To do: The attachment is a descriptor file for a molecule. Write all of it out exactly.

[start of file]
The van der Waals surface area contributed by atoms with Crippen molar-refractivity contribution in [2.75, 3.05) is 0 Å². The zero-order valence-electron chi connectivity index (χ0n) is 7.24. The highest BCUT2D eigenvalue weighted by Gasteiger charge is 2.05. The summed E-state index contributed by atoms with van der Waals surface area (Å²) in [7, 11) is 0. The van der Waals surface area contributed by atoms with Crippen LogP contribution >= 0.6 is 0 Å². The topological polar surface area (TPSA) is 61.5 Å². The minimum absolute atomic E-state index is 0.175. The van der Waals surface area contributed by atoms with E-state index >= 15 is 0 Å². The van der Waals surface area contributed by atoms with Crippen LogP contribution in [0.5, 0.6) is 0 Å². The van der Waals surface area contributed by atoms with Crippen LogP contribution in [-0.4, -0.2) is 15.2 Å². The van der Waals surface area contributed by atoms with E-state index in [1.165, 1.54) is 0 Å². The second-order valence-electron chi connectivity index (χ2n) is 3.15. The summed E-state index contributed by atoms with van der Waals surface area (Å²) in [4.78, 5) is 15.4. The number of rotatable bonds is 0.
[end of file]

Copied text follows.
The van der Waals surface area contributed by atoms with Crippen molar-refractivity contribution in [2.75, 3.05) is 0 Å². The zero-order valence-electron chi connectivity index (χ0n) is 7.24. The highest BCUT2D eigenvalue weighted by Gasteiger charge is 2.05. The summed E-state index contributed by atoms with van der Waals surface area (Å²) in [7, 11) is 0. The van der Waals surface area contributed by atoms with Crippen LogP contribution >= 0.6 is 0 Å². The topological polar surface area (TPSA) is 61.5 Å². The minimum absolute atomic E-state index is 0.175. The van der Waals surface area contributed by atoms with E-state index >= 15 is 0 Å². The van der Waals surface area contributed by atoms with Crippen LogP contribution in [0.5, 0.6) is 0 Å². The van der Waals surface area contributed by atoms with Crippen LogP contribution in [-0.4, -0.2) is 15.2 Å². The van der Waals surface area contributed by atoms with E-state index in [1.165, 1.54) is 0 Å². The second-order valence-electron chi connectivity index (χ2n) is 3.15. The summed E-state index contributed by atoms with van der Waals surface area (Å²) in [4.78, 5) is 15.4. The number of rotatable bonds is 0.